Vaccination enforcement delayed in Hamilton schools due to cyber attack


Published March 1, 2024 at 4:21 pm

Hamilton will delay its enforcement of student vaccinations amid the ongoing “cyber incident” which has crippled some of its IT systems.

Hamilton confirmed the incident began on Feb. 25 and has shut down services including the city’s phone lines. While operational, Hamilton Street Railway buses are running without their onboard computer systems. As a result, the stop announcement voice on HSR buses is not working. However, the myRide system in Waterdown and DARTS specialized busses remain operational.

Most other critical systems remain operational including the municipal water supply. Recreation centres, courts and service offices remain open but the phones are down. One line remains open, the Customer Contact Centre at 905-546-2489.

While the incident is still under investigation, the city says it is too early to know what information was compromised.

In the latest impact, Hamilton will delay the enforcement of the Immunization of School Pupils Act, which require students be vaccinated against Diphtheria, Tetanus, Polio, Measles, Mumps, Rubella, Meningococcal disease, Whooping cough and Chickenpox (for kids born after 2010).

Students without these vaccine who did not have valid medical, religious or conscientious exemption records on file were set to be suspended on March 4. However, the city has confirmed they cannot access student immunization records as they’re submitted.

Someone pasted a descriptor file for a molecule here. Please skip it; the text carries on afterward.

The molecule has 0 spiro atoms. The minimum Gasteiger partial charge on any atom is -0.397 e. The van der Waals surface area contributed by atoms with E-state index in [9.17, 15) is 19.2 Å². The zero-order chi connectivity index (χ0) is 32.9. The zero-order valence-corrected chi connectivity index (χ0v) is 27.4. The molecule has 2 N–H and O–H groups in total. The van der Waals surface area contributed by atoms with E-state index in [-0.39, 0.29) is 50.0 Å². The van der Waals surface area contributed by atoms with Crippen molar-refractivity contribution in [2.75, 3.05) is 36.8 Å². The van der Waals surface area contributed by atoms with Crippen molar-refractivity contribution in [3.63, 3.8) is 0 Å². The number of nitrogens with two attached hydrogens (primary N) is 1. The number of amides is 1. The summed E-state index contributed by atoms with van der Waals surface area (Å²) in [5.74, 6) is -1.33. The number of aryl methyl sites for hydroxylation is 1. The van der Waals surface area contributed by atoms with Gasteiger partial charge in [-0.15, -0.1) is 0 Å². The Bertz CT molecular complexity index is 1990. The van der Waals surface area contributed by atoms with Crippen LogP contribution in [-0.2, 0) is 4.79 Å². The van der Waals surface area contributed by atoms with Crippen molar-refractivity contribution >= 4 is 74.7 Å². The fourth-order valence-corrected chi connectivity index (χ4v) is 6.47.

“While enforcement through suspensions is currently delayed, we are strongly recommending students with overdue vaccinations and records continue to take steps to become up-to-date,” the city said, “Immunizations are one of the most impactful and cost-effective public health interventions as they protect individuals from the harmful effects of vaccine-preventable diseases, such as measles.”

Measles has been particularly visible lately with reports coming in from across the GTA of people with the highly contagious, potentially fatal disease. On Feb. 29, York Region Public Health confirmed a 30-year-old man had contracted the virus. They man had gone shopping and ate at a Mississauga restaurant before it was detected. It’s unknown how the man was infected.

A few day before a child who had gone to Pearson Airport, Brantford General Hospital and the McMaster Children’s Hospital  was found to have measles. The child was infected while in Europe, which is seeing a large outbreak, and is currently hospitalized.

The city has scheduled catch-up clinics on March 4, 5, 6, 7, 8, 11 and 12 at 110 King St. W. from 9 a.m. to noon and 1 p.m. to 3:45 p.m. “We would strongly encourage students with overdue vaccination records to attend these clinics.”

“As the school year progresses, Hamilton Public Health Services will reassess and plan to resume enforcement including school suspensions under the Immunization of School Pupils Act. Further information will be shared with schools, parents/guardians and students as the planning continues,” the city concluded.


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